Entertainment Magazine News Volume 70, Issue 3

Drive-In Movies: A Blast from the Past

by Caroline Johnston

Graphic by Emma Cypressi

Going to the drive-in movies felt like time traveling to the past. I pulled up to the ticket window at the West Wind Solano Drive-In in Concord to purchase my tickets, which are only $5.50 on Tuesdays because it’s “family night,” and are otherwise $8.50. Then, I drove through the parking lot, over all of the cement hills that allow the cars to be angled up towards the screen, and I parked my car. I tuned into the radio station that was printed on my receipt, grabbed my slice of pie that I brought, climbed into the back of my truck and settled in, waiting for the movie to begin. Everybody’s speakers were blasting, so when the previews began, most people had to adjust their volume in attempts to avoid a funky, echoing sound effect among all the cars. 

Since I know you all are dying to know what movie I saw, I won’t hold you in suspense any longer. I saw Monsters Inc., and I have no regrets, so don’t judge me. I may have been the only teenager there, with the exception of my friend who was on a date 3 rows behind me and my fellow Page staff member who accompanied me. We were surrounded by 4-year-olds and their parents; however, I was enjoying myself too much to be self-conscious. 

Although I’m sure most of you have already seen this childhood classic, I am still going to give the film a little review for those who are waiting to see it for the first time. The film balances comedy with sentiment perfectly, which makes it appeal to children and parents alike. The characters were unique, and the plot was intriguing enough to keep a 3-year-old entertained. The film seemed very short to me, which I suppose was strategic because it is mainly geared towards children with short attention spans, but I was extremely comfortable as I was wrapped in fuzzy blankets and was disappointed when the movie ended. Overall, Monsters Inc. was very good, and even if you are 17 and have yet to see the film, it is worth watching.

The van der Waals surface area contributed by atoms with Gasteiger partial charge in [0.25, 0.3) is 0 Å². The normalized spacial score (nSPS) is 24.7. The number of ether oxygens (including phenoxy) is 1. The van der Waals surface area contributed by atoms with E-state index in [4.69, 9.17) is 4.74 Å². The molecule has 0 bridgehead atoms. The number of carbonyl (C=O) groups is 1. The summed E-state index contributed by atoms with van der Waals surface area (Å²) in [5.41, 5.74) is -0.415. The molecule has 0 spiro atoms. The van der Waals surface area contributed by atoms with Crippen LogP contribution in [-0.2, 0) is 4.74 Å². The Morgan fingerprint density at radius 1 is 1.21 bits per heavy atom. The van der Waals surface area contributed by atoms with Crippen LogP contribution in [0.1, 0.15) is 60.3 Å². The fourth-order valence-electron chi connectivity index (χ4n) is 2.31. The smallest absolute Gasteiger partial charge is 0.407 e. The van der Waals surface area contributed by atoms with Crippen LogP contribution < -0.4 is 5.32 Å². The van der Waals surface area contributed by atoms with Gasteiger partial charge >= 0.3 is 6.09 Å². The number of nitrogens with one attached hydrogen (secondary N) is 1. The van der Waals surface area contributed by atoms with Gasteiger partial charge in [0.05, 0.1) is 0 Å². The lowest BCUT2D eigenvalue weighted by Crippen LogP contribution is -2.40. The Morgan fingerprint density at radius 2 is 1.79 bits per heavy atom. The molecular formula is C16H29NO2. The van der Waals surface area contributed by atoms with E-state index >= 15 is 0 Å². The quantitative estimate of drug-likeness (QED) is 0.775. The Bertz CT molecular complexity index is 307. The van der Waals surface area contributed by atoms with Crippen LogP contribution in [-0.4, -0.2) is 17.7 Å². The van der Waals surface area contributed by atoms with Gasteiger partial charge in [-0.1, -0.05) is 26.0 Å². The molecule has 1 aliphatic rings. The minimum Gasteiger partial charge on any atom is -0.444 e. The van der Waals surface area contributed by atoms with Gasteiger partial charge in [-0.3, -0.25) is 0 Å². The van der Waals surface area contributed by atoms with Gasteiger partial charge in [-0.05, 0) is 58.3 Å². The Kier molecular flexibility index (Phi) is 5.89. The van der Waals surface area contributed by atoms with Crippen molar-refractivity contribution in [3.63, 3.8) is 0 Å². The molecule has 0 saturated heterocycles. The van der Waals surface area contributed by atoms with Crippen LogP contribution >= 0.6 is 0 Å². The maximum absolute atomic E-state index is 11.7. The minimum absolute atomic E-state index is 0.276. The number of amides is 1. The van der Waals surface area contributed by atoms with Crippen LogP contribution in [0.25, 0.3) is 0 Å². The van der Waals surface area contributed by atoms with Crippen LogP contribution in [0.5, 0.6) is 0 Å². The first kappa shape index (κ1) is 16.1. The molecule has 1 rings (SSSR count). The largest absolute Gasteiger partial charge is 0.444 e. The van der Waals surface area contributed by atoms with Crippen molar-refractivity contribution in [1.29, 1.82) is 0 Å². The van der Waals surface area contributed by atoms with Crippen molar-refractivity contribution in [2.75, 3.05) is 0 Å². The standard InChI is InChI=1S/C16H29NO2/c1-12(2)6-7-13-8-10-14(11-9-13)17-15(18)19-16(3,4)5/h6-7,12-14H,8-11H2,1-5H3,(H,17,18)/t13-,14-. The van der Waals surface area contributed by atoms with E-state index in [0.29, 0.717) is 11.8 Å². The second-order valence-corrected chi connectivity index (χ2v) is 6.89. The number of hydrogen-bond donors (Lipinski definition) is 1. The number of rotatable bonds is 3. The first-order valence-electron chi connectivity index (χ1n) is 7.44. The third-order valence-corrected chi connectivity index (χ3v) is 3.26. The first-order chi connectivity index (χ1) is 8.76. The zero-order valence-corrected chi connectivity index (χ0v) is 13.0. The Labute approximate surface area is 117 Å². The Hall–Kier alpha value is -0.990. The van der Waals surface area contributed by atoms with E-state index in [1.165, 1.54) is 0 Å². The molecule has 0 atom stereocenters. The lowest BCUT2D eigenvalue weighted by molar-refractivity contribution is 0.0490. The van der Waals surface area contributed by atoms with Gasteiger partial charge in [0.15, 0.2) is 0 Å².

With indoor movie theaters being closed for months and months due to COVID, the drive-in movies seem to have had a decent increase in popularity because they are much more COVID-friendly than the traditional movie theater. Although the Walnut Creek Cinemark is now open, many people are not comfortable attending an indoor movie yet. Some of the safety precautions at the drive-in include the requirement to wear a mask when you are outside of your car and that cars must be parked a minimum of 10 feet away from each other. I do suggest that you arrive early, especially if you’re attending a weekend showing, because there have been extremely long lines and they are letting in a limited number of cars in, in an attempt to keep the cars as spread out as possible, so there is a chance that you will get turned away if you show up too late. Showtimes are available on their website. The drive-ins primarily play classics, such as Monsters Inc., but they have premiered some new movies as well in lieu of premiering in indoor theaters. I advise that you bring more blankets than you may think necessary because it has been getting quite chilly at night, and it is hard to enjoy the drive-in experience if you’re developing a case of hypothermia. My final tip is to bring a pillow – your head and neck will thank me. Overall, attending the drive-in movies is a great experience, and it felt like an escape from the modern era because not much has changed at the drive-in since it was first built.